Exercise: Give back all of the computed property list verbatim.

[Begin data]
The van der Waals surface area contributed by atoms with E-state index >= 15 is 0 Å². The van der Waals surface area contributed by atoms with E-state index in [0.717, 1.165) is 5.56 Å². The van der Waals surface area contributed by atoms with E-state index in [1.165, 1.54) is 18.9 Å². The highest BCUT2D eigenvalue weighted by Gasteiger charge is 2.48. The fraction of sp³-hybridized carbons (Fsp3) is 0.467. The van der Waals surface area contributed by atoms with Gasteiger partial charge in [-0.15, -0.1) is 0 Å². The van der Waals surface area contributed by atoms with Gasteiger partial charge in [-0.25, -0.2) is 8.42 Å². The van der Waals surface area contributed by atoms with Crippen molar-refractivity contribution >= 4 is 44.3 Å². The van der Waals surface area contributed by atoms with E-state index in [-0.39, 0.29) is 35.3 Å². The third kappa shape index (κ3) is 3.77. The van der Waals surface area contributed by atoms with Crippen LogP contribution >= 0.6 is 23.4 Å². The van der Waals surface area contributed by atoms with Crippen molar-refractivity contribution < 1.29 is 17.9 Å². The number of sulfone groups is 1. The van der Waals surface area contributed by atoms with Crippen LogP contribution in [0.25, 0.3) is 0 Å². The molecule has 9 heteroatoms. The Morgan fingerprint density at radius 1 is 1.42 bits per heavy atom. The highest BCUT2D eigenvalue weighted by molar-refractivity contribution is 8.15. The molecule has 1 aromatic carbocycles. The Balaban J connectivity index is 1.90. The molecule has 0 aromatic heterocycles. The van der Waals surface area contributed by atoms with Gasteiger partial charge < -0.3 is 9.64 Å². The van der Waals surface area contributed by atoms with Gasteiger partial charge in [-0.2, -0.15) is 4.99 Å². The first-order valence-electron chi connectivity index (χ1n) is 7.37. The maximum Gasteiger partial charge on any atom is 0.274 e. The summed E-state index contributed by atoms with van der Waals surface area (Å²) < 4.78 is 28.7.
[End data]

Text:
The van der Waals surface area contributed by atoms with E-state index >= 15 is 0 Å². The van der Waals surface area contributed by atoms with E-state index in [0.717, 1.165) is 5.56 Å². The van der Waals surface area contributed by atoms with E-state index in [1.165, 1.54) is 18.9 Å². The highest BCUT2D eigenvalue weighted by Gasteiger charge is 2.48. The fraction of sp³-hybridized carbons (Fsp3) is 0.467. The van der Waals surface area contributed by atoms with Gasteiger partial charge in [-0.15, -0.1) is 0 Å². The van der Waals surface area contributed by atoms with Gasteiger partial charge in [-0.25, -0.2) is 8.42 Å². The van der Waals surface area contributed by atoms with Crippen molar-refractivity contribution >= 4 is 44.3 Å². The van der Waals surface area contributed by atoms with E-state index in [-0.39, 0.29) is 35.3 Å². The third kappa shape index (κ3) is 3.77. The van der Waals surface area contributed by atoms with Crippen LogP contribution >= 0.6 is 23.4 Å². The van der Waals surface area contributed by atoms with Crippen molar-refractivity contribution < 1.29 is 17.9 Å². The number of sulfone groups is 1. The van der Waals surface area contributed by atoms with Crippen LogP contribution in [0.25, 0.3) is 0 Å². The molecule has 9 heteroatoms. The Morgan fingerprint density at radius 1 is 1.42 bits per heavy atom. The highest BCUT2D eigenvalue weighted by molar-refractivity contribution is 8.15. The molecule has 1 aromatic carbocycles. The Balaban J connectivity index is 1.90. The molecule has 0 aromatic heterocycles. The van der Waals surface area contributed by atoms with Gasteiger partial charge < -0.3 is 9.64 Å². The van der Waals surface area contributed by atoms with Gasteiger partial charge in [-0.2, -0.15) is 4.99 Å². The first-order valence-electron chi connectivity index (χ1n) is 7.37. The maximum Gasteiger partial charge on any atom is 0.274 e. The summed E-state index contributed by atoms with van der Waals surface area (Å²) < 4.78 is 28.7.